Northwestern College appears on President's Honor Roll

Northwestern College is included on the 2012 President’s Higher Education Community Service Honor Roll with Distinction in recognition of it strong commitment to volunteerism, service-learning and civic engagement.

Northwestern, honored for the sixth year in a row, is among 110 schools named to the Distinction list. Only four others are from Iowa, while Central College was a Presidential Award finalist.

The Corporation for National and Community Service, which administers the annual Honor Roll award, recognized a total of 642 colleges and universities for their impact on issues from literacy and neighborhood revitalization to support for at-risk youth. Honorees were chosen from applicants based on a series of factors including the scope and innovation of service projects, the extent to which service-learning is embedded in the curriculum, commitment to long-term campus-community partnerships, and measurable community outcomes.

According to Seth Currier, Northwestern’s director of service learning, the college’s students provided more than 63,000 hours of service during the 2010–11 academic year.

“Our students serve because they’re following the example set by Jesus,” he says. “As they wrestle with the implications of his call on their lives, they respond to the needs they see at the local, national and global level. It’s inspiring to see their passion and energy for serving others.”

Last year, 561 Northwestern students were engaged in community service, including packaging and delivering food to Orange City residents, building homes for the local Habitat for Humanity chapter; visiting prisoners in detention facilities, and coaching youth football and soccer teams. Over spring break, students taught English to Somalian immigrants, assisted with health clinics, repaired homes and performed other tasks at 13 locations around the world.

In addition, another 590 students were involved in academic service-learning, putting classroom knowledge into practice by helping area agencies and businesses. Nursing majors, for example, completed community health assessments in three counties, while students in the social work department surveyed Orange City residents age 60 and older about services for seniors.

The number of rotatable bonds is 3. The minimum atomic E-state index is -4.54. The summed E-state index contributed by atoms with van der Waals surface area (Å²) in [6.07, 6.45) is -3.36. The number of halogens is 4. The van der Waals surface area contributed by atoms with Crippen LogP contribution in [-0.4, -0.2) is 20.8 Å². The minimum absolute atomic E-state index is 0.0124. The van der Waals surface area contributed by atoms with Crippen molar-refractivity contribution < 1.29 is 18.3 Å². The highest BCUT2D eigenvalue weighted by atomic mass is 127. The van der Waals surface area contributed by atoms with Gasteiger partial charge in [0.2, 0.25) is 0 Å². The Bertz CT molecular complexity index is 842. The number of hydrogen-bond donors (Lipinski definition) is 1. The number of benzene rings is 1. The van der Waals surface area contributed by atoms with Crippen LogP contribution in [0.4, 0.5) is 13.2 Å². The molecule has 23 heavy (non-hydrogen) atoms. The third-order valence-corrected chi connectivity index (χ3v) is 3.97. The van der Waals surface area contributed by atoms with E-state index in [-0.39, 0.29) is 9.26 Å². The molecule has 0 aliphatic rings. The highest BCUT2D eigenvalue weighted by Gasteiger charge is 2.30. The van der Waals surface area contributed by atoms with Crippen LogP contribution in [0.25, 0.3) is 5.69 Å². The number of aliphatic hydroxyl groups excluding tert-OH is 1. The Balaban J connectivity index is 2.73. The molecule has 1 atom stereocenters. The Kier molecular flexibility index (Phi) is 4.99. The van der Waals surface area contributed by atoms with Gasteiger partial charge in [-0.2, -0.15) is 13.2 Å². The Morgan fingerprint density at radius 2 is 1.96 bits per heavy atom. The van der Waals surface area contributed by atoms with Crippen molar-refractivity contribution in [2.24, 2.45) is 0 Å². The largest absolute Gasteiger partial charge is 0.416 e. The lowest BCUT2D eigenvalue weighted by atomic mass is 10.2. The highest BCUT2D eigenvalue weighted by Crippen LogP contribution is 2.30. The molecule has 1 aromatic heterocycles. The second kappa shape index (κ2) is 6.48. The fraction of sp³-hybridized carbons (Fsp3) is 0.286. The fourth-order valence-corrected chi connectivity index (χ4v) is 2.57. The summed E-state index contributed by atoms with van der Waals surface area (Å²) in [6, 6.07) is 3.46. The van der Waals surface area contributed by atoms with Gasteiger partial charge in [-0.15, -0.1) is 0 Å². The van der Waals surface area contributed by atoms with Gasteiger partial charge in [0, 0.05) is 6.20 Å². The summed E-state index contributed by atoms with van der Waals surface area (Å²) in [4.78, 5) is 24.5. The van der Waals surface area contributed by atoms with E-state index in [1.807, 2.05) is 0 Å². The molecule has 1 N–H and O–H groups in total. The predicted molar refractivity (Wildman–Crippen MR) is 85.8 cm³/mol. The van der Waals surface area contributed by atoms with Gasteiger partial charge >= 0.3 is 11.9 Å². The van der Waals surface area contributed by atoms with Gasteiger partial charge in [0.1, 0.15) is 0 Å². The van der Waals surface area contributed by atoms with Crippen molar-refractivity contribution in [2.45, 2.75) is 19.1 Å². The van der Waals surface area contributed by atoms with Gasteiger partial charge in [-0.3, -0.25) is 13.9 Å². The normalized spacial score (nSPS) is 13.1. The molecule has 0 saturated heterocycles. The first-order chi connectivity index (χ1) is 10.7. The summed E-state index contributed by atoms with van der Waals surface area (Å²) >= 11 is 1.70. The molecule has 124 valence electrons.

“These opportunities give our students a way to put what they are learning, talking and reading about into action,” says Currier. “They give our students names, faces and real-life experiences that connect with things they are learning in the classroom, hearing in chapel, and discussing with their friends. It’s our hope these experiences will be a catalyst for lives of service after our students graduate.”

Northwestern employs two full-time directors to coordinate the college’s co-curricular community service and its academically based service-learning efforts. The college also hosts and supports an AmeriCorps VISTA position through its partnership with Iowa Campus Compact and has 14 student leaders who help coordinate community service opportunities.

“We applaud the Honor Roll schools, their faculty and students for their commitment to make service a priority in and out of the classroom,” says Robert Velasco, acting CEO of the Corporation for National and Community Service (CNCS). “Through service, these institutions are creating the next generation of leaders by challenging students to tackle tough issues and create positive impacts in the community.”

According to the CNCS, in 2010, 3.1 million college students contributed more than 312 million hours of service to communities around the country—service valued at more than $6.6 billion. Last year the corporation provided more than $200 million in support to institutions of higher education, including grants to operate service programs and the Segal AmeriCorps Education Awards for college tuition and student loan repayment.

The Corporation for National and Community Service oversees the Honor Roll in collaboration with the Department of Education, the Department of Housing and Urban Development, Campus Compact, and the American Council on Education. More information is available at